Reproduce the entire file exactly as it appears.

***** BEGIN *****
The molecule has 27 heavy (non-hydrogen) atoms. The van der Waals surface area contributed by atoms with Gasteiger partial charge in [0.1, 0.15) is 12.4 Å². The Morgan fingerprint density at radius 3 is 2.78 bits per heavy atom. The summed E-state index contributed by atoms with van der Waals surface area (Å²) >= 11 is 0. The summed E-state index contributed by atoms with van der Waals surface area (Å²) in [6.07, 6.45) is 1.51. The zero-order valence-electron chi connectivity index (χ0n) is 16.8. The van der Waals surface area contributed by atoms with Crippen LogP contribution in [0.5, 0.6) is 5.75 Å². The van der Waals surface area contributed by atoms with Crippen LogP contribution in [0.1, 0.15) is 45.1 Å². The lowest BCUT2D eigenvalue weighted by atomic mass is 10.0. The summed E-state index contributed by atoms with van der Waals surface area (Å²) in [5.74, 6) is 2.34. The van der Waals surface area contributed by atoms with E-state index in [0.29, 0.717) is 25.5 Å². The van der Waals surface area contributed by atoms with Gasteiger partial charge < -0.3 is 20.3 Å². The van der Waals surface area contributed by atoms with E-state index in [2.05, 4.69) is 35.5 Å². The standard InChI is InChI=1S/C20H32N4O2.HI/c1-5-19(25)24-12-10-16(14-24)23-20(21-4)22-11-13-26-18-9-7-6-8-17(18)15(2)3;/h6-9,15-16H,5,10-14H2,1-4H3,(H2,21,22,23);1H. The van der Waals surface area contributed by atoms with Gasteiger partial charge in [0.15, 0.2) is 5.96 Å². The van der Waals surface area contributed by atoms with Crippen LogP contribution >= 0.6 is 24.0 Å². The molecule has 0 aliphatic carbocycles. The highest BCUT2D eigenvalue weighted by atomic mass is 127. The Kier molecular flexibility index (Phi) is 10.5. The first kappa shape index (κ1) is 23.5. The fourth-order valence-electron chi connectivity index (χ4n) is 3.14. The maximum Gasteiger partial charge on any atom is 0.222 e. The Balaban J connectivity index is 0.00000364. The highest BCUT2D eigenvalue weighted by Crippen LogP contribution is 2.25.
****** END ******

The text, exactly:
The molecule has 27 heavy (non-hydrogen) atoms. The van der Waals surface area contributed by atoms with Gasteiger partial charge in [0.1, 0.15) is 12.4 Å². The Morgan fingerprint density at radius 3 is 2.78 bits per heavy atom. The summed E-state index contributed by atoms with van der Waals surface area (Å²) >= 11 is 0. The summed E-state index contributed by atoms with van der Waals surface area (Å²) in [6.07, 6.45) is 1.51. The zero-order valence-electron chi connectivity index (χ0n) is 16.8. The van der Waals surface area contributed by atoms with Crippen LogP contribution in [0.5, 0.6) is 5.75 Å². The van der Waals surface area contributed by atoms with Crippen LogP contribution in [0.1, 0.15) is 45.1 Å². The lowest BCUT2D eigenvalue weighted by atomic mass is 10.0. The summed E-state index contributed by atoms with van der Waals surface area (Å²) in [5.74, 6) is 2.34. The van der Waals surface area contributed by atoms with E-state index in [0.29, 0.717) is 25.5 Å². The van der Waals surface area contributed by atoms with Gasteiger partial charge < -0.3 is 20.3 Å². The van der Waals surface area contributed by atoms with E-state index in [2.05, 4.69) is 35.5 Å². The standard InChI is InChI=1S/C20H32N4O2.HI/c1-5-19(25)24-12-10-16(14-24)23-20(21-4)22-11-13-26-18-9-7-6-8-17(18)15(2)3;/h6-9,15-16H,5,10-14H2,1-4H3,(H2,21,22,23);1H. The van der Waals surface area contributed by atoms with Gasteiger partial charge in [0.15, 0.2) is 5.96 Å². The van der Waals surface area contributed by atoms with Crippen LogP contribution >= 0.6 is 24.0 Å². The molecule has 0 aliphatic carbocycles. The highest BCUT2D eigenvalue weighted by atomic mass is 127. The Kier molecular flexibility index (Phi) is 10.5. The first kappa shape index (κ1) is 23.5. The fourth-order valence-electron chi connectivity index (χ4n) is 3.14. The maximum Gasteiger partial charge on any atom is 0.222 e. The Balaban J connectivity index is 0.00000364. The highest BCUT2D eigenvalue weighted by Crippen LogP contribution is 2.25.